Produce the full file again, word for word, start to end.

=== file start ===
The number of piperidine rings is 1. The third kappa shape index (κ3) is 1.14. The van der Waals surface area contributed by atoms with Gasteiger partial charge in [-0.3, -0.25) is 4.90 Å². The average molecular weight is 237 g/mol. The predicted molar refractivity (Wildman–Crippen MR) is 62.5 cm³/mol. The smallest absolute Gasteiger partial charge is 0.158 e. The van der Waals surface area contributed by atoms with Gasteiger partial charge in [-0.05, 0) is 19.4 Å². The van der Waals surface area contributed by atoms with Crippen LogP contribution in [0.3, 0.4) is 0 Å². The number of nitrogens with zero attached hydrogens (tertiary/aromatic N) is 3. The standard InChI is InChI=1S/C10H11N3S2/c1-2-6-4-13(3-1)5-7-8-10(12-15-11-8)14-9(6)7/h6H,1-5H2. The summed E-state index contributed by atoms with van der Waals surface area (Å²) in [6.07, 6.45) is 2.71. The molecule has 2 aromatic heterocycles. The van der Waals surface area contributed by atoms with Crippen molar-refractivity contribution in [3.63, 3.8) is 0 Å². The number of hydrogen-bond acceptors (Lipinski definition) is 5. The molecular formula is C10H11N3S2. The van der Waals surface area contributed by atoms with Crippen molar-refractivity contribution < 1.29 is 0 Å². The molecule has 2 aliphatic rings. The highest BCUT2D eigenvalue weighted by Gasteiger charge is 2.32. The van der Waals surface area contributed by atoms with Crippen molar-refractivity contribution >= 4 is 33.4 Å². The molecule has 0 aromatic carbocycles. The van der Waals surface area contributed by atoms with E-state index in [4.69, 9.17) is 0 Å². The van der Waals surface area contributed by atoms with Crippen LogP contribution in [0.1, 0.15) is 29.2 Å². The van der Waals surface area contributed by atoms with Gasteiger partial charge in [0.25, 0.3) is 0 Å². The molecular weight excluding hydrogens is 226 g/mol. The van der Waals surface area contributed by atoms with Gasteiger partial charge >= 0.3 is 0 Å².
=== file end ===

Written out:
The number of piperidine rings is 1. The third kappa shape index (κ3) is 1.14. The van der Waals surface area contributed by atoms with Gasteiger partial charge in [-0.3, -0.25) is 4.90 Å². The average molecular weight is 237 g/mol. The predicted molar refractivity (Wildman–Crippen MR) is 62.5 cm³/mol. The smallest absolute Gasteiger partial charge is 0.158 e. The van der Waals surface area contributed by atoms with Gasteiger partial charge in [-0.05, 0) is 19.4 Å². The van der Waals surface area contributed by atoms with Crippen LogP contribution in [0.3, 0.4) is 0 Å². The number of nitrogens with zero attached hydrogens (tertiary/aromatic N) is 3. The standard InChI is InChI=1S/C10H11N3S2/c1-2-6-4-13(3-1)5-7-8-10(12-15-11-8)14-9(6)7/h6H,1-5H2. The summed E-state index contributed by atoms with van der Waals surface area (Å²) in [6.07, 6.45) is 2.71. The molecule has 2 aromatic heterocycles. The van der Waals surface area contributed by atoms with Crippen molar-refractivity contribution in [3.63, 3.8) is 0 Å². The number of hydrogen-bond acceptors (Lipinski definition) is 5. The molecular formula is C10H11N3S2. The van der Waals surface area contributed by atoms with Crippen molar-refractivity contribution < 1.29 is 0 Å². The molecule has 2 aliphatic rings. The highest BCUT2D eigenvalue weighted by Gasteiger charge is 2.32. The van der Waals surface area contributed by atoms with Crippen molar-refractivity contribution >= 4 is 33.4 Å². The molecule has 0 aromatic carbocycles. The van der Waals surface area contributed by atoms with E-state index in [4.69, 9.17) is 0 Å². The van der Waals surface area contributed by atoms with Crippen LogP contribution in [0.1, 0.15) is 29.2 Å². The van der Waals surface area contributed by atoms with Gasteiger partial charge in [0.25, 0.3) is 0 Å². The molecular weight excluding hydrogens is 226 g/mol. The van der Waals surface area contributed by atoms with Gasteiger partial charge >= 0.3 is 0 Å².